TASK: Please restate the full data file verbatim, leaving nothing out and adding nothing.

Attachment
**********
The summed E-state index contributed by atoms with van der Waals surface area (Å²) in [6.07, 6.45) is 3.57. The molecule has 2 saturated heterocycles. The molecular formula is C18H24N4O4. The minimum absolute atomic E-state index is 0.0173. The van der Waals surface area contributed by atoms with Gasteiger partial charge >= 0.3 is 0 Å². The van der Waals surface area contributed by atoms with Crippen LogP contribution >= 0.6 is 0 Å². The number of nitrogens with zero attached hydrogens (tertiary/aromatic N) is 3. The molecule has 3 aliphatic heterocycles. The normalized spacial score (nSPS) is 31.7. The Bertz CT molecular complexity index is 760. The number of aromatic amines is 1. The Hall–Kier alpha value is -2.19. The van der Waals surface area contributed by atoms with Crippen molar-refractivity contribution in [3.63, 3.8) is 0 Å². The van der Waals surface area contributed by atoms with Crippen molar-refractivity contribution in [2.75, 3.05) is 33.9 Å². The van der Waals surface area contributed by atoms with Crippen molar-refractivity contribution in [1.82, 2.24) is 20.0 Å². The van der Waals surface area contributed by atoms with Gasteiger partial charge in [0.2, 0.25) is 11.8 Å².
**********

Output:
The summed E-state index contributed by atoms with van der Waals surface area (Å²) in [6.07, 6.45) is 3.57. The molecule has 2 saturated heterocycles. The molecular formula is C18H24N4O4. The minimum absolute atomic E-state index is 0.0173. The van der Waals surface area contributed by atoms with Gasteiger partial charge >= 0.3 is 0 Å². The van der Waals surface area contributed by atoms with Crippen LogP contribution >= 0.6 is 0 Å². The number of nitrogens with zero attached hydrogens (tertiary/aromatic N) is 3. The molecule has 3 aliphatic heterocycles. The normalized spacial score (nSPS) is 31.7. The Bertz CT molecular complexity index is 760. The number of aromatic amines is 1. The Hall–Kier alpha value is -2.19. The van der Waals surface area contributed by atoms with Crippen molar-refractivity contribution in [3.63, 3.8) is 0 Å². The van der Waals surface area contributed by atoms with Crippen molar-refractivity contribution in [2.75, 3.05) is 33.9 Å². The van der Waals surface area contributed by atoms with Crippen molar-refractivity contribution in [1.82, 2.24) is 20.0 Å². The van der Waals surface area contributed by atoms with Gasteiger partial charge in [0.2, 0.25) is 11.8 Å².